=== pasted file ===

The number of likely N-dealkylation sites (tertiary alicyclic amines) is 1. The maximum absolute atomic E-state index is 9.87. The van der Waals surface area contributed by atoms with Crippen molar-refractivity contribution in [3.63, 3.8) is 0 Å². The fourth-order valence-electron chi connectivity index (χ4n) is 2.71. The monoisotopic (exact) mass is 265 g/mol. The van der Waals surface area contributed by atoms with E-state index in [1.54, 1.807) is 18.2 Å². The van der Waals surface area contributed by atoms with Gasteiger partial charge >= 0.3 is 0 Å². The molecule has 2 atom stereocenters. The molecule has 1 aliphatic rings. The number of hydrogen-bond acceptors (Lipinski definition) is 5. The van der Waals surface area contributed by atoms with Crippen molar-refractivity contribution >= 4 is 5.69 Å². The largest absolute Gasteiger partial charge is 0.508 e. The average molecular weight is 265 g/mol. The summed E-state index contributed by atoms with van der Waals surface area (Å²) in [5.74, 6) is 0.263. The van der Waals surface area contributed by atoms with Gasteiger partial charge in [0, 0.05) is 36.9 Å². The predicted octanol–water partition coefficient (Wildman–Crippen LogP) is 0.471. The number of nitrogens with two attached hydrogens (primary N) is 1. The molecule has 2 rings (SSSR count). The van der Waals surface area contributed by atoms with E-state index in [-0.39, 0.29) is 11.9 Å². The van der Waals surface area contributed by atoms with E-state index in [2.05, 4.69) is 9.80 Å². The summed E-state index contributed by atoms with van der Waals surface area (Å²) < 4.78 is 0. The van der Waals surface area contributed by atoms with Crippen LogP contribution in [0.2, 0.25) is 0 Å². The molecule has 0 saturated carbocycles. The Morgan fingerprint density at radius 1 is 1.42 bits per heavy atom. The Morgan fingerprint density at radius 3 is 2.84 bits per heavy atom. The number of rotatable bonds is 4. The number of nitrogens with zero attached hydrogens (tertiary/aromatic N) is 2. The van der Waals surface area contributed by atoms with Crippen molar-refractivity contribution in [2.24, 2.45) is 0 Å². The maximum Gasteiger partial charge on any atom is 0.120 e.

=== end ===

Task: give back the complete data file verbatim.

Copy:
The number of likely N-dealkylation sites (tertiary alicyclic amines) is 1. The maximum absolute atomic E-state index is 9.87. The van der Waals surface area contributed by atoms with Crippen molar-refractivity contribution in [3.63, 3.8) is 0 Å². The fourth-order valence-electron chi connectivity index (χ4n) is 2.71. The monoisotopic (exact) mass is 265 g/mol. The van der Waals surface area contributed by atoms with E-state index in [1.54, 1.807) is 18.2 Å². The van der Waals surface area contributed by atoms with Gasteiger partial charge >= 0.3 is 0 Å². The molecule has 2 atom stereocenters. The molecule has 1 aliphatic rings. The number of hydrogen-bond acceptors (Lipinski definition) is 5. The van der Waals surface area contributed by atoms with Crippen molar-refractivity contribution >= 4 is 5.69 Å². The largest absolute Gasteiger partial charge is 0.508 e. The average molecular weight is 265 g/mol. The summed E-state index contributed by atoms with van der Waals surface area (Å²) in [5.74, 6) is 0.263. The van der Waals surface area contributed by atoms with Gasteiger partial charge in [0, 0.05) is 36.9 Å². The predicted octanol–water partition coefficient (Wildman–Crippen LogP) is 0.471. The number of nitrogens with two attached hydrogens (primary N) is 1. The molecule has 2 rings (SSSR count). The van der Waals surface area contributed by atoms with E-state index in [-0.39, 0.29) is 11.9 Å². The van der Waals surface area contributed by atoms with E-state index in [2.05, 4.69) is 9.80 Å². The summed E-state index contributed by atoms with van der Waals surface area (Å²) < 4.78 is 0. The van der Waals surface area contributed by atoms with Crippen LogP contribution in [0.2, 0.25) is 0 Å². The molecule has 0 saturated carbocycles. The Morgan fingerprint density at radius 1 is 1.42 bits per heavy atom. The Morgan fingerprint density at radius 3 is 2.84 bits per heavy atom. The number of rotatable bonds is 4. The number of nitrogens with zero attached hydrogens (tertiary/aromatic N) is 2. The van der Waals surface area contributed by atoms with Crippen molar-refractivity contribution in [2.24, 2.45) is 0 Å². The maximum Gasteiger partial charge on any atom is 0.120 e.